Day 68. 68 pages, 32,351 words.
“So,” the Saint said, “what can we do for each other this fine day?” he squinted as I drew the jar of white Wasteland crust and powder from my pocket, and rattled it at him. “We’re all good for sand right now,” he went on in mild amusement, and gestured around him unnecessarily. “Thanks though.”
“I found this in our garden,” I told him. “Just … growing in our lawn. Our ordinary lawn that’s still partly alive. Back in town,” I continued to elaborate, as the Saint’s squint deepened into a scowl. “In the still-functional world.”
“In grass?” the Saint asked.
“In – yeah, in grass,” I said.
“I don’t know if I’d go that far,” I admitted. “It’s not the greenest lawn in the universe.”
The greenest lawn in the universe, out of interest, belongs to Portimus the Yellow (It’s Just A Name). It’s made out of a type of grass called Viridescenzian Dragonmoss, which is technically classified as a war crime rather than a plant, and is so green that it’s been known to strike people insane and send them drooling and laughing back to their travel agents, ranting about things whispering in the depths of the merciless unrelenting greenity. Certainly it’s green enough to spontaneously de-pigment the cones in the human eye that enable the processing of the colour green, so basically everything you see after laying eyes on the lawn for more than about a tenth of a second takes on a reddish hue. This is a recognised medical condition that is colloquially known as The Portimus Hellscape. I haven’t seen the lawn myself, but a so-called friend of ours sent us a postcard once. It was intercepted at the nearest extraterrestrial customs office and toned down using nuclear bleach in accordance with local-cluster bio-weapon ordinances, but it was still green enough to give me a headache every time I looked at Creepy for about a week afterwards. Mind you, I often get headaches when I look at Creepy so it may have just been a coincidence.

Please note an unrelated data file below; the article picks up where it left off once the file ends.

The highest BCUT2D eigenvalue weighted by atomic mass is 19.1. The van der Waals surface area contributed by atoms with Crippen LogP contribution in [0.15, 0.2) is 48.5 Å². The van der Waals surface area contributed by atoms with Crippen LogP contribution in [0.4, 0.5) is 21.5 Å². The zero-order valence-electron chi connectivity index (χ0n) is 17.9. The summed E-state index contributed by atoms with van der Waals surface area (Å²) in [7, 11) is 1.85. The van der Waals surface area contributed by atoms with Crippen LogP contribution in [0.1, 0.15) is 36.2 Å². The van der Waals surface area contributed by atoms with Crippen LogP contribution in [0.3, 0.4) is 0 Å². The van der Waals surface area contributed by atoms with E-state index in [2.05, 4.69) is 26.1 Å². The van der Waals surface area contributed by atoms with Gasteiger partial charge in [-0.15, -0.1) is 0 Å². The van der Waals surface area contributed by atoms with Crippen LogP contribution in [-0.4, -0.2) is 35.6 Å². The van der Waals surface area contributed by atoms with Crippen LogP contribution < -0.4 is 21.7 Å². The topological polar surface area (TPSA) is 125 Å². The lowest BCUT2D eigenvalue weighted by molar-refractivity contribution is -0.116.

“But you wouldn’t say it was desert?” the Saint pressed.
“Only as much as, you know, usual,” I replied, “considering this summer has stayed on way later than it should.”
The Saint looked around. “This summer?” he asked dryly.
“The summer we get in between spring and autumn usually,” I clarified. “I don’t know if it’s this specific one, although I’m beginning to worry they might be merging.”
“Not in desert,” the Saint muttered, then squinted at me again. “No swamp?”
“What do you mean, swamp?” I asked. “There’s nothing remotely-”
“Hold on, back up,” the Saint’s squint deepened yet again and he even took a half-step towards me. “What do you mean, stayed later?”
“It’s been a late summer,” I said, not sure why I felt that downplaying the meteorological event was so important all of a sudden. “Unseasonable.”
“And this appeared on your lawn, with no justifying conditions?” the Saint pointed at the jar.
“Yep. Creepy doesn’t know what’s going on either,” I offered.
“Were you expecting him to?”
“I guess not,” I gave the jar a final rattle and dropped it back in my pocket. “What sort of ‘justifying conditions’ bring about the Wasteland anyway?”
“The Wasteland doesn’t just happen,” the Saint told me. “It’s not just a big arid patch in the middle of the country, dictated by the prevailing geographical and weather conditions. It’s a state of mind. It’s neglect. It’s oblivion. It’s the memory of a world that has succumbed to dementia. You’ve heard the phrase in a world gone mad?” I nodded. “Well, the Wasteland is what happens in a world gone senile.”
“You’ve been watching it happen for a long time,” I said. “What can you tell me?”
“What can I tell you?” the Saint laughed harshly, turned, and stepped back up onto his bleached and ancient soap box. It looked like driftwood, silver from wind and salt and heavy years. “I can tell you everything. If you have time to listen. But that jar in your pocket, Hatboy, tells me that you don’t. That jar tells me the hour is already late.”